By: Kyle Spearin
Before you start looking for a home, it is important to have the right information. Having a little upfront knowledge about the language used in real estate can help you to make a better and more informed decision. While the real estate world is filled
with its own words, some of them are more commonly heard than others. To help you enter the home buying process prepared, we have brought together an easy list of must-know real estate terms that you should understand.
Pre-Approval is a written agreement between the home buyer and a potential lender. It is a piece of paper that tells the buyer that they are allowed to purchase a home for a specific amount of money. With this information, buyers will know what kind of home they
qualify for. Additionally, you can use this for leverage when buying a home. Since you are already approved, you can guarantee that the home buying process will go more smoothly.
Though there are plenty of loans that are supported by a third-party to offer insurance to the lender, conventional loans do not. These loans, which are obtained from a private mortgage lender, are known for their complete lack of government insurance.
With a conventional loan, there is a lot more risk involved for the lender. For this reason, the home buyer will
be responsible for providing insurance costs themselves—and in some cases, the insurance isn’t required. This is a particularly great option for those who qualify, but they are harder to obtain for some people with lower credit.
FHA loans are loans that are supported by the Federal Housing Administration.
This means that these loans will be completely covered in the event that the individual cannot cover the costs of their monthly mortgage. Since they are backed, they are fairly easy to acquire, making them approachable for new buyers. This type of
loan is a really great option for those that have a questionable credit history. These loans are also a great option for those who want manageable costs, making them highly appealing for some new buyers.
An appraisal is a process that determines the overall value of something. In the real estate world, appraisals are important because they are the best estimation of how much a property is actually worth. The last thing that you want is to overpay for
a house that really isn’t worth all that much. Some lenders won’t even approve a loan for homes that are valued at less than the loan price—so make sure that you know what the home is worth!
Closing costs are the additional fees that must be managed independently of the actual home price. There is more to buying a home than the price on the sign—and it is important to be prepared to pay those additional fees. Closing costs are called “closing”
costs because they are due at the close of escrow when the deal is finalized. These fees must be handled and might include credit check fees, lender fees, real estate commissions, appraisal fees, and more.
Private Mortgage Insurance (PMI)
With private mortgage insurance, the lender on a home is completely covered if the homeowner fails to pay. This kind of insurance will offer the lender additional money when the person on the loan can no longer cover the costs. In most cases, these homes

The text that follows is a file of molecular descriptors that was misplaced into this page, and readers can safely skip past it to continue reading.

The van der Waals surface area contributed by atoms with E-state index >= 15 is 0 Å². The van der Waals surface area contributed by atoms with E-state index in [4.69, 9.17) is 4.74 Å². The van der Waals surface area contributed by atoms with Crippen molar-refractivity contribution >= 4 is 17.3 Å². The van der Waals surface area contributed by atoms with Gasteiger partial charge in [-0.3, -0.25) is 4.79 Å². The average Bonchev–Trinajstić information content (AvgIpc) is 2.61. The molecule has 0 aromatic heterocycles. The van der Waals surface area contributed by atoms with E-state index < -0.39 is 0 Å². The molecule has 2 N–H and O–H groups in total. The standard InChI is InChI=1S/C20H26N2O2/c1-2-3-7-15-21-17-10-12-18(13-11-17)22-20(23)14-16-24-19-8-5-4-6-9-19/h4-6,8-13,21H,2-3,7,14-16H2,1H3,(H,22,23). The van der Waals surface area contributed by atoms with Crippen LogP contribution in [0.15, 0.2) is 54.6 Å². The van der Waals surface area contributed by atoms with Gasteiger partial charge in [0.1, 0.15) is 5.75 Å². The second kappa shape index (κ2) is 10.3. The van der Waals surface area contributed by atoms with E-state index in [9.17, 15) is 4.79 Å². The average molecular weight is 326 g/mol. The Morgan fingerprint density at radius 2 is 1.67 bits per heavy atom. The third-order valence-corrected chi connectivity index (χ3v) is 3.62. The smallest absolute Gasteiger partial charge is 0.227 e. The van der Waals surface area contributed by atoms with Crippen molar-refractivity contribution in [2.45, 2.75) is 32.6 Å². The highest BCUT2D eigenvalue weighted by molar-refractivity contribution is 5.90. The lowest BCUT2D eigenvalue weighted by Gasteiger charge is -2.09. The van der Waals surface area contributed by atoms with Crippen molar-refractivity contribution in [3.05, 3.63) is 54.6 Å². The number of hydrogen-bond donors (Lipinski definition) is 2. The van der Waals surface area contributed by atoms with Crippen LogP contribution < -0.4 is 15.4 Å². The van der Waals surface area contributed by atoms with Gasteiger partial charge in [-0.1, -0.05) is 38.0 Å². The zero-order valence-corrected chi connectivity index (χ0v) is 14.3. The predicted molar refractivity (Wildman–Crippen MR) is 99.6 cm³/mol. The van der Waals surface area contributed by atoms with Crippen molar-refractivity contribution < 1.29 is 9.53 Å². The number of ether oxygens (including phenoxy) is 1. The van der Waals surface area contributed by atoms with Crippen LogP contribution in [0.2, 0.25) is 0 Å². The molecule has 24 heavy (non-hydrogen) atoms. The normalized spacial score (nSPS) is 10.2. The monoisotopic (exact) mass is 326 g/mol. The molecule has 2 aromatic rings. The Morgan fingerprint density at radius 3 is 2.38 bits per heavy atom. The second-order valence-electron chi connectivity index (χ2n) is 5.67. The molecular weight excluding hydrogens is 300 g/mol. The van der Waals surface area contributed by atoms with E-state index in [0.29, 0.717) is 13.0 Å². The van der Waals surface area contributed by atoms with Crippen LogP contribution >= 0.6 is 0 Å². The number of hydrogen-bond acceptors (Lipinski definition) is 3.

will go into foreclosure, which can cover some of the lending cost, but not all of it. Mortgage insurance can cover the rest so that the lender is not simply out the money that the individual could not pay. It is a common requirement for certain kinds
of loans, as well as for those who cannot cover a decent amount for a down payment.
Debt-To-Income Ratio (DTO)
Debt-to-income is a number that is used to determine how affordable a loan program is for a potential buyer. This value is determined by bringing together your income, as well as your monthly expenses. To determine the number, they will look at your continuous expenses, your income, then factor a potential house payment into it.
This is used to ensure that you really can afford your home payment comfortably.
Appreciation in real estate is linked to a home’s overall value.
Natural appreciation occurs when an external force plays a role in the value of a home. In the best-case scenario, you want your home’s value to appreciate. This means that is worth more than it was when you purchased it. However, it can also lead
to varying price points when you are trying to buy homes. Appreciation can occur when there is a higher demand for homes in an area or depending on certain market trends.
PITI (Principal, Interest, Taxes, Insurance)
PITI is a fun abbreviation for core elements of an actual real estate transaction. In this case, principal is a way to define the actual amount of money borrowed. Interest is the amount of interest applied to the money borrowed. Taxes refer to the cost
of property taxes that the homeowner will be required to pay. Finally, insurance is the cost of the homeowner’s insurance.
Contingency clauses are the fail-safe of the real estate world. They are an agreed-upon document that is shared by the buyer and seller that lists out reasons that they can back out of the deal. The reasons on the list are determined by the two parties
themselves and can vary widely to offer protections to both the buyer and seller. These contingencies are often linked to something that needs to be handled prior to the sale of the home. If a contingency arises, the deal will no longer be binding.
Being an informed home buyer will help you to find the best possible value in the real estate market. Make sure you brush up on these must-know terms so that you can clearly understand what is going on when you seek out a house. Knowing these terms
will help you to stay safe while you shop!